A:There are roughly 200 natural history museums across the U.S., not including the big daddies in New York and D.C. Some are barely bigger than a schoolroom, while others are sprawling, multimillion-dollar palaces that house some of the country’s most precious natural artifacts. The five below are among the finest—for the quality and uniqueness of their exhibits and collections, as well as for the hands-on experiences they offer.
The Field Museum
The Field Museum on the Chicago lakefront boasts the world’s largest and most complete remains of a Tyrannosaurus Rex ever found (her nickname is Sue). Enough said. But just in case you need even more reason to pay a visit, you’ll find 20 million other objects stored in its collection, from mollusks to Egyptian mummies to ancient Central American ceramics. Founded in 1893, the museum was later named after department-store mogul and major donor Marshall Field.
Cape Cod Museum of Natural History
This humble but impressive 60-year-old museum is hidden in the woodsy town of Brewster, above the elbow of Cape Cod’s arm. Its aim is to engage visitors with the area’s natural surroundings. Inside the two-story, 17,000-square-foot building, you’ll find exhibits on whales and coastal birds and aquariums filled with live indigenous snakes, frogs, turtles, and shellfish. But the exhibits are just an hors d’oeuvres for the outdoor learning programs offered on the 320 acres of protected forest, ponds, marshland, and seashore outside its doors.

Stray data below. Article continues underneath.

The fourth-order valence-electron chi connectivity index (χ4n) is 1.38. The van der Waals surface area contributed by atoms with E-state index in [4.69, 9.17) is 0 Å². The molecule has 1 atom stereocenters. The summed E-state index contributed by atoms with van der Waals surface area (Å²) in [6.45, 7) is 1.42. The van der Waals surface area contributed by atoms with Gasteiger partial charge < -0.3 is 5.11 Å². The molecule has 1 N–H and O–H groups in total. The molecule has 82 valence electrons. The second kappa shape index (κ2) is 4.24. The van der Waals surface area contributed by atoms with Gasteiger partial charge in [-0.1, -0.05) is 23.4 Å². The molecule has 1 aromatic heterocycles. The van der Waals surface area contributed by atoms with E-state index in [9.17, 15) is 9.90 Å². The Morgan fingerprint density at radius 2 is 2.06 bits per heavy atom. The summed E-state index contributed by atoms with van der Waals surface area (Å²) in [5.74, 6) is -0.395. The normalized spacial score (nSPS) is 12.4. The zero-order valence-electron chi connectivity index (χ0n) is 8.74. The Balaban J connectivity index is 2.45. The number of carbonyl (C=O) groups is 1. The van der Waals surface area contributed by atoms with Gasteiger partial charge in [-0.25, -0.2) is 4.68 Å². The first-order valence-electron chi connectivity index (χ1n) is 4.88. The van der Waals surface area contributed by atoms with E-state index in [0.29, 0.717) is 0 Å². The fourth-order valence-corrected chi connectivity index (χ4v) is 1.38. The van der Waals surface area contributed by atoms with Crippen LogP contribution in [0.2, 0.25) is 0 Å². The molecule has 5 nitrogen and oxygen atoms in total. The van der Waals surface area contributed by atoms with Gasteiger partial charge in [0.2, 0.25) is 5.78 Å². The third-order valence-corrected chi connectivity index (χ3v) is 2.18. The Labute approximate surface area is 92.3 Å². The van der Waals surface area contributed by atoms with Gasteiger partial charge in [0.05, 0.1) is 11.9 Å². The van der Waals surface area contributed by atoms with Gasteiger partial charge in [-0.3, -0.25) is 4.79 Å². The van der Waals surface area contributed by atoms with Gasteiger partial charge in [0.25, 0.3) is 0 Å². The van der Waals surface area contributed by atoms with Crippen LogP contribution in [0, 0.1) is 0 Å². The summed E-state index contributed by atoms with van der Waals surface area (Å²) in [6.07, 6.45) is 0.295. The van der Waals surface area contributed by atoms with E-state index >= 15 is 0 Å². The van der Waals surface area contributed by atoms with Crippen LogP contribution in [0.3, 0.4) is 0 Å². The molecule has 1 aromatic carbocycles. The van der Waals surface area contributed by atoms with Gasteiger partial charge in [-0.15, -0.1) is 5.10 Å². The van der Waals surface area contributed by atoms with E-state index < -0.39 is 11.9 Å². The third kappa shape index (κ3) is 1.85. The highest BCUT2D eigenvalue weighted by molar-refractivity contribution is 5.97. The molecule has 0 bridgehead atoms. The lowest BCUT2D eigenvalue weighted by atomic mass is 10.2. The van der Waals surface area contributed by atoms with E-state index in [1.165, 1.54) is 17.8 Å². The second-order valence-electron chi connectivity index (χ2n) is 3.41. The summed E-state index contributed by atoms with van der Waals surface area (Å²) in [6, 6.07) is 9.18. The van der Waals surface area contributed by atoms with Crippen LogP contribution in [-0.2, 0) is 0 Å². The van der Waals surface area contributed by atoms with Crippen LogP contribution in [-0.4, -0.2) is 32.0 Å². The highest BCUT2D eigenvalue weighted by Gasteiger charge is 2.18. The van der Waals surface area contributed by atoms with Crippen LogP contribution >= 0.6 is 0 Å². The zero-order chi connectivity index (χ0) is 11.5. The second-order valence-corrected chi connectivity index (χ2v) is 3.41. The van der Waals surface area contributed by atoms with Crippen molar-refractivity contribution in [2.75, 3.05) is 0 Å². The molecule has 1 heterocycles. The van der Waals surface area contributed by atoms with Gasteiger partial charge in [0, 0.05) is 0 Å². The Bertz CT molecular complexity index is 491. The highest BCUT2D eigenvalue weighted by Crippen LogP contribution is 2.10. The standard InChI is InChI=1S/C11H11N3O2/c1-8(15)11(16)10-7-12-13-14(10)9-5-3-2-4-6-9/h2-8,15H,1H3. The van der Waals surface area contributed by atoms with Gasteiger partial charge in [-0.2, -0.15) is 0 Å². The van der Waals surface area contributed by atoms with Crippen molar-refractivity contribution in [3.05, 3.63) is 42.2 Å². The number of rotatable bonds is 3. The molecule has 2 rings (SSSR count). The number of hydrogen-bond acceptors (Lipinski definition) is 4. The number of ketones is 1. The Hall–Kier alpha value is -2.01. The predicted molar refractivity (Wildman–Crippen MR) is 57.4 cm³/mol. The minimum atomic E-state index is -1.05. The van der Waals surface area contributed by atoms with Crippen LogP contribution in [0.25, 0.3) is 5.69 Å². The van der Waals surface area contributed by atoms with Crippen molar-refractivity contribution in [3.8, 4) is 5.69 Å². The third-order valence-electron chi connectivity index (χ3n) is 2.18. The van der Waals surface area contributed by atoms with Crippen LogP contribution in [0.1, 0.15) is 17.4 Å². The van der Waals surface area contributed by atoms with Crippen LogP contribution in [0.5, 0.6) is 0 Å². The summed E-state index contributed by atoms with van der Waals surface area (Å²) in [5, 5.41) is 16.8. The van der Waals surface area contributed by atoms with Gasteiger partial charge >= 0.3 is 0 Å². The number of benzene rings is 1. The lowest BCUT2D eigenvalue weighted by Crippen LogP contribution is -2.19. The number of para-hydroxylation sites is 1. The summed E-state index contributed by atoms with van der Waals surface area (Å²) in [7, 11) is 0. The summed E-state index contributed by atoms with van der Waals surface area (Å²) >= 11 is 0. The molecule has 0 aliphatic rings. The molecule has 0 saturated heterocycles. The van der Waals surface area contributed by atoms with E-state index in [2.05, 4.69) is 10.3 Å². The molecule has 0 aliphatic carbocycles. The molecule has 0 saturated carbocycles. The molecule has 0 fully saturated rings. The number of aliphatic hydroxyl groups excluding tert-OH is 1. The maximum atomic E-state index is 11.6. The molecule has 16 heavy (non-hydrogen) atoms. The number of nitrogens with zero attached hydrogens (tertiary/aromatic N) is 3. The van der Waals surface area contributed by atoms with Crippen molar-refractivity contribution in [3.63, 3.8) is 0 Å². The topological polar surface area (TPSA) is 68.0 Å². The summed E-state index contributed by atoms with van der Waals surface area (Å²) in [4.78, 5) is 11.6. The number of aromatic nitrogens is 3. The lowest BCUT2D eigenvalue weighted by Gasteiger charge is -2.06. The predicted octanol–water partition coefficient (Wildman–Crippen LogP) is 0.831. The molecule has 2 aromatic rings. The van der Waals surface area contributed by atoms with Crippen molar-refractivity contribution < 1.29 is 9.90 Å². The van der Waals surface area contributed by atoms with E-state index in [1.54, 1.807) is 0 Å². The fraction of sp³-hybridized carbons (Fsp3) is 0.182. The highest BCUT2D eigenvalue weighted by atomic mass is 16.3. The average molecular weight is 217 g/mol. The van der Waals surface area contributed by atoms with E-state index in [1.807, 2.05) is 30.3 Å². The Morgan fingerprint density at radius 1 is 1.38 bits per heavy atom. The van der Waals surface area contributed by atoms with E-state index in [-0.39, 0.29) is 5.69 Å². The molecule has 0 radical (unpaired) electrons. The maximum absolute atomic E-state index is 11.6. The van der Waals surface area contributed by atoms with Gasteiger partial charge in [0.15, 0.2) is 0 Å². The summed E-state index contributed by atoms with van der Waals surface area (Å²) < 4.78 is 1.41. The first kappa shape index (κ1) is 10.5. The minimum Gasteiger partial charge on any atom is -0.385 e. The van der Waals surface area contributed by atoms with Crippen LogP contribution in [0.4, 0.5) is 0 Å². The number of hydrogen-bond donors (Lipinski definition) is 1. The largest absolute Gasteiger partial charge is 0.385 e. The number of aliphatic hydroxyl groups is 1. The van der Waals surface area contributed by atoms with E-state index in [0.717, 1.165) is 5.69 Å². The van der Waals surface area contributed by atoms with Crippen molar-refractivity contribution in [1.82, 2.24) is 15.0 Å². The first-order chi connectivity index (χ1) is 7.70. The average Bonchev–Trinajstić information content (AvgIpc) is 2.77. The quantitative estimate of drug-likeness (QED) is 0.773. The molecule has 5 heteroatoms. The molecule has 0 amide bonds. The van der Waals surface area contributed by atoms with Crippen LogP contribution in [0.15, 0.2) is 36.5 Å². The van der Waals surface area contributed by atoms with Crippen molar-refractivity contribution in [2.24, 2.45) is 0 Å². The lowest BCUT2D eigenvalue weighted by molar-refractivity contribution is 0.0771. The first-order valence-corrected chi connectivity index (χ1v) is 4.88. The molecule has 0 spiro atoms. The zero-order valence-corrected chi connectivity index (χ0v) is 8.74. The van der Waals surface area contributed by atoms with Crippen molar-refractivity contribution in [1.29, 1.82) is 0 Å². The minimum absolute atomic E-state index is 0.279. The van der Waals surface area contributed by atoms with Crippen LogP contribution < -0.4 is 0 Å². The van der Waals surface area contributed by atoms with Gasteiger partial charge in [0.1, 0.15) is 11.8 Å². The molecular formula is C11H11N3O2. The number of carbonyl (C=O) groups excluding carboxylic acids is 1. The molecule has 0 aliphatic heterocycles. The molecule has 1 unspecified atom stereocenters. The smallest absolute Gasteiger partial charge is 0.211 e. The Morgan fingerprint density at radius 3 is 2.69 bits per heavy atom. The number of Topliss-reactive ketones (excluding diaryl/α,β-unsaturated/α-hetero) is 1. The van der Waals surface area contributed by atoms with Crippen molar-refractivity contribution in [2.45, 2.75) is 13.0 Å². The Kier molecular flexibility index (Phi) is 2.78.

Carnegie Museum of Natural History
Established in 1895, the Carnegie has long been known as one of the world’s premier natural history research museums. Not that there isn’t plenty to see for the layman. At any given visit, more than 10,000 specimens (from its collection of over 22 million of them) are on display in the 20 galleries. Be sure not to miss the Hillman Hall of Minerals and Gems, as well as the Hall of North American Wildlife, which features animals, from tundra to desert, in natural-habitat dioramas.
Museum of the Rockies
Dinosaurs are the big attraction here—the museum has the most fossils of them anywhere. This is also the home base for celebrity paleontologist Jack Horner (and his grad-student posse), who served as adviser for the three Jurassic Park movies. Not to be overshadowed, though, are the artifacts from Native Americans and early settlers in the Regional History Hall, along with the light shows put on in the Taylor Planetarium. A division of Montana State University, the museum is also an affiliate of the Smithsonian.
Fernbank Museum of Natural History
This 22-year-old museum sits on the edge of a 65-acre preserve that houses the country’s largest old-growth urban Piedmont forest. In its relatively short existence, the Fernbank has become world-renowned for its millions of Native American artifacts, unearthed from around the region and dating as far back as 5,000 years. Some of the must-sees are the “Walk Through Time in Georgia” natural history exhibit and the 123-foot-long, plant-eating Argentinosaurus (the largest dinosaur ever classified) in the “Giants of the Mesozoic” exhibit.
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